How Alexandria Ocasio-Cortez repeatedly cornered Mark Zuckerberg over Facebook's dangerous policies
While her questioning didn't trigger any fireworks or outbursts of emotion, Rep. Alexandria Ocasio-Cortez incisively exposed several key problems Facebook creates for democracy in CEO Mark Zuckerberg's Wednesday testimony before the House Financial Services Committee.
She began by grilling him on his knowledge of Cambridge Analytica, the company that was exposed for using Facebook to gather intricate data on millions of users without their consent. Zuckerberg gave few substantive answers, suggesting he was unprepared for these questions. As he did throughout the exchange, he repeatedly began his answers with the word "Congresswoman," an awkward verbal tic that made him sound evasive.
She then dug into an issue that has animated Sen. Elizabeth Warren (D-MA) in recent weeks: Lying in political ads on Facebook. Ocasio Cortez asked whether someone in her position could target black users with ads showing an incorrect date for an upcoming election.
"No, Congresswoman, you couldn't," Zuckerberg said. He explained that while the network won't fact-check political ads, it will prevent ads that could cause immediate harm, as well as voter or census suppression. "We will take that content down."
"So you will — there is some threshold where you will fact-check political advertisements? Is that what you're telling me?" asked Ocasio-Cortez.
He confirmed she was correct.
Next, she asked whether she could run ads targeting Republicans in primaries saying that they falsely vote for the Green New Deal.
"I'm just trying to understand the bounds here, what's fair game," she said.
Zuckerberg said he wasn't sure — but then added that she "probably" would be allowed to share such ads.
"Do you see a potential problem here, with a complete lack of fact-checking on political advertisements?" she said.
Then his answers became especially dodgy. He responded by saying he thought it would be "bad" for a politician to lie in an ad, but doesn't mean it would be right for Facebook to "prevent your constituents, your people in an election, from seeing that you had lied."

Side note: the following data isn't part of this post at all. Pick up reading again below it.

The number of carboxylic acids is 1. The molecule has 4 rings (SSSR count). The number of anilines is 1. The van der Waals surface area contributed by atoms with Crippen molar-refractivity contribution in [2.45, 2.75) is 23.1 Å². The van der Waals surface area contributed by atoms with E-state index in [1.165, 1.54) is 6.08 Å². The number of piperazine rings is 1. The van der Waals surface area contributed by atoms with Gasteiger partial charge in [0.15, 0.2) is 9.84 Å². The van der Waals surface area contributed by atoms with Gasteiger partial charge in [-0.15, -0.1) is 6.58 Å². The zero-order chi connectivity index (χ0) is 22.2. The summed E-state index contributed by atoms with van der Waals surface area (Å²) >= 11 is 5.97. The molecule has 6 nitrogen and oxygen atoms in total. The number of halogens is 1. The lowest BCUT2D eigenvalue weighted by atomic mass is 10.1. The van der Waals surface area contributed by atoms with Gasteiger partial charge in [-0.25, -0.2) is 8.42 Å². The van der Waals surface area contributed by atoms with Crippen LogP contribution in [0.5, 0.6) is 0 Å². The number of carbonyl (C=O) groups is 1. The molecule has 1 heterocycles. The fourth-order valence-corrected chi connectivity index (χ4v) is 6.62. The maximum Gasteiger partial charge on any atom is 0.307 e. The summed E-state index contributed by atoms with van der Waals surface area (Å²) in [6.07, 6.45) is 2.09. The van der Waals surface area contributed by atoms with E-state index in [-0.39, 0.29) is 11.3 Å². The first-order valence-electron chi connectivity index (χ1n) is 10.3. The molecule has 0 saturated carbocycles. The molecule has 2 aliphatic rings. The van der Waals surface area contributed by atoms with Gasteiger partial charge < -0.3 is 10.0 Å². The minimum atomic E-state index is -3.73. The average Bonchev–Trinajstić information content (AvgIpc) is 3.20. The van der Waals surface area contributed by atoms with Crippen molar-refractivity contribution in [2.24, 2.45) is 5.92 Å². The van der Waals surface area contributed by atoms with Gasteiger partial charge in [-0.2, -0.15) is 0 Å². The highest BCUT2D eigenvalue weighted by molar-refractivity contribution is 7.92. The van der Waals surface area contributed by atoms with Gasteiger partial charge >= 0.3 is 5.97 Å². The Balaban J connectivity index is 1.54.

"So you won't take down lies, or you will take down lies?" she asked.
"In a democracy, I believe that people should be able to see for themselves what politicians that they may or may not vote for are saying and judge their character for themselves," said Zuckerberg. He also noted that there are differences in the treatment of ads compared to "organic posts."
But his appeal to "democracy" as a defense of Facebook's do-nothing policy fell completely flat, as did his suggestion that, by refusing to fact-check ads with potentially blatant lies, Facebook would be letting voters see that politicians had lied. Because the problem with a lie is that readers likely don't know whether its a lie when they read it. Allowing lies to proliferate may leave voters less informed about the candidates they could vote for. And it's hard to see how this isn't bad in a similar way to spreading disinformation about the date of an election, which Zuckerberg already acknowledged he would censor. If an advertiser can use Facebook to distort the truth about who people are voting for, then voters aren't necessarily any better off than if they were misinformed about the Election Day.
Of course, this is a vexing challenge not easily solved, because fact-checking ads would raise its own set of problems. But Zuckerberg's attitude, as Ocasio Cortez helped expose, is untenable. And Facebook is hardly just a passive observer — it is enabling the spread of these ads, apparently regardless to whether they contain outright disinformation, and it is profiting mightily from them. That gives the company a greater responsibility than it seems willing to take on.
Ocasio-Cortez went on to shed some light on some of the potential problems of Facebook's fact-checking practices that it employs in other areas. She pointed out that the Daily Caller, which has been repeatedly caught publishing white nationalists, has been used as a fact-checker for Facebook. Zuckerberg argued that he isn't responsible for this, either, because Facebook outsources its fact-check assessments to an independent group. But of course, Facebook must choose which independent intermediary it uses to find fact-checkers, so it can't plausibly distance itself very far from the fact-checkers that are eventually selected.
Watch the exchange below:
Here is @AOC's full questioning of Mark Zuckerberg. "Could I run ads targeting Republicans in primaries saying tha… https://t.co/LmsokST4kl— Erick Fernandez (@Erick Fernandez) 1571860756.0